PULLMAN, Wash. – For as long as they can remember, the Claros brothers have shared an unusual drive to succeed. Whether it was because they were born into poverty in El Salvador, or because they spent the first part of their lives in a Los Angeles neighborhood ruled by gangs, they always push each other to overcome obstacles in order to be the best they can be.
So it wasn’t a complete surprise to those who know triplets Donald, Jack and Joe that they decided to enroll in Washington State University’s Reserve Officer Training Corps (ROTC) program following graduation from Joel Ferris High School in Spokane, Wash. They left WSU as Army officers and eventually deployed to fight for America in Iraq and Afghanistan.
Hearing about the extraordinary lives of the Claros brothers, WSU Vice President for Student Affairs and Enrollment John Fraire knew they could help inspire students to pursue their dreams. He invited them to meet students on the Pullman campus on Tuesday, Nov. 6. The brothers are scheduled to speak to WSU military sciences classes as well as students in the Chicano/Latino Student Center.
Different paths taken
For Jack, this visit to campus will be his first since he graduated from WSU with his two brothers in 2002. Jack graduated with a degree in architecture, Joe in advertising/communication and Donald in broadcast production/communication.
“College was the last place where we got to see each other and hang out with each other all the time,” he said. “We don’t see each other very often since we live in different states. The Army has taken us on different paths.”
Jack works as a job captain for Group Mackenzie, an architectural and engineering firm in Portland, Ore. A resident of Vancouver, Wash., he is also a member of the Washington National Guard.
Donald, the firstborn of the three, lives in Mesa, Ariz., where he helps manage a Goodwill store. He serves as a commander for two companies in the Arizona National Guard.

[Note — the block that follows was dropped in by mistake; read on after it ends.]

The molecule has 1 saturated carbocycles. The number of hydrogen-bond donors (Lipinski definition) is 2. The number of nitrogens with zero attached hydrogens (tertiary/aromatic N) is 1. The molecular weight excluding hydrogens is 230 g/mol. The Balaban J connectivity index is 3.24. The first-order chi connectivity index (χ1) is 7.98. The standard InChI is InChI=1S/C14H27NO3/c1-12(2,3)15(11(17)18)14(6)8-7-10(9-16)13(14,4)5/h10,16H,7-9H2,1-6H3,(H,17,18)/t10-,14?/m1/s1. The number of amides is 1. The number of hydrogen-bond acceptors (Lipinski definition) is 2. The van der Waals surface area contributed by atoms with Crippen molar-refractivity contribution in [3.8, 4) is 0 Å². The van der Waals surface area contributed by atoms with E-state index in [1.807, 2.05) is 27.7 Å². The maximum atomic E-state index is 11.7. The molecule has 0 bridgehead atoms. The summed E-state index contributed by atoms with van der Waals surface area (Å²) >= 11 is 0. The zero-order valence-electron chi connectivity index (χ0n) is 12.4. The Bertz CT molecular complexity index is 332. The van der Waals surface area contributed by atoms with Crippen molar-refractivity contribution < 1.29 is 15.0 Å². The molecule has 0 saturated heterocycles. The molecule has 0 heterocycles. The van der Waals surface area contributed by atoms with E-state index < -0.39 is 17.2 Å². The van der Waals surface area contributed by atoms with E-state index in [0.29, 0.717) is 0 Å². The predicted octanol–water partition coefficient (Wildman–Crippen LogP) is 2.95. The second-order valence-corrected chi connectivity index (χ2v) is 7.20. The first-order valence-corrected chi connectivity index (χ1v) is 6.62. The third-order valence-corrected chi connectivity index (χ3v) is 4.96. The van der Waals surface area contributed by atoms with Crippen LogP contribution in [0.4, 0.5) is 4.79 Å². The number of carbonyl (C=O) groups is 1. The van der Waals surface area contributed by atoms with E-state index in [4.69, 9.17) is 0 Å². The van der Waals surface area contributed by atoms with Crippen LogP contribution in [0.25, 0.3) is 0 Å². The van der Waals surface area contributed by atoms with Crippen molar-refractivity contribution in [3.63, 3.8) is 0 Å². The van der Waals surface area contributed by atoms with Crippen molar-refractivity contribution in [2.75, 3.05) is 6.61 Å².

The youngest triplet, Joe, lives in Las Vegas. He is a strength manager and a commander of three units in the Las Vegas National Guard.
Set up for success
All three of the men worked their way through college doing jobs like washing dishes at the CUB and Rotunda or providing security during Cougar football games. As busy as they were, they hold fond memories of their time at WSU.
“My time at WSU was great and I made a lot of friends,” said Joe, who majored in advertising. “About 90 percent of our graduating ROTC class deployed. WSU set us up for success.”
He attributes much of that success to Jim Zuba, director of business development for the WSU Alumni Association. Zuba was the ROTC commander during the time the Claros brothers attended. Joe remembers him as an excellent mentor and looks forward to seeing him during his visit.
All three of the Claros brothers cherish their opportunity to give back to their country through military service. And now they want to give back to WSU, a place they say was instrumental in giving them opportunity. Each remarked how his life journey taught him many valuable lessons – lessons they all want to share with WSU students.
Communication, perseverance important
Don wants students to know the communication and leadership skills they learn in the classroom will impact their lives whether in the military or as civilians.
“Leaders have to be great followers,” he said. “You don’t have to have the best plan – the best plan comes from listening to others and learning from their experiences.”
Jack recalled being out of work for eight months after he returned from the war. He ended up taking a job in land surveying to make ends meet before eventually breaking into the architecture business.
“Right this second it may seem to students like the odds are against them,” he said. “But with enough will and drive they will be able to overcome those obstacles.”
He said many members of the younger generation have a sense of entitlement. But “if you want something to happen, you need to go after it,” he said. “Opportunities come when you least expect them and they might never happen unless you take a chance.”
Sharing motivation for life
The Claros triplets remain close. Despite their busy lives and the many miles between them, they make it a priority to talk with each other about once a month.
“We have all led the same complex lives and we are best friends,” said Jack. “It was great at WSU. How many people get to experience college with two brothers?”
“Growing up, we balanced each other out,” said Donald. “When one of us was feeling down, another helped give a new perspective. The competition between us was definitely there. But it wasn’t about who is better. We used it to motivate and push ourselves to the next level, whether it was in sports, education or life in general.”
The triplets have two younger siblings a brother Carlos and sister Bella. Bella is on track to graduate from WSU in May.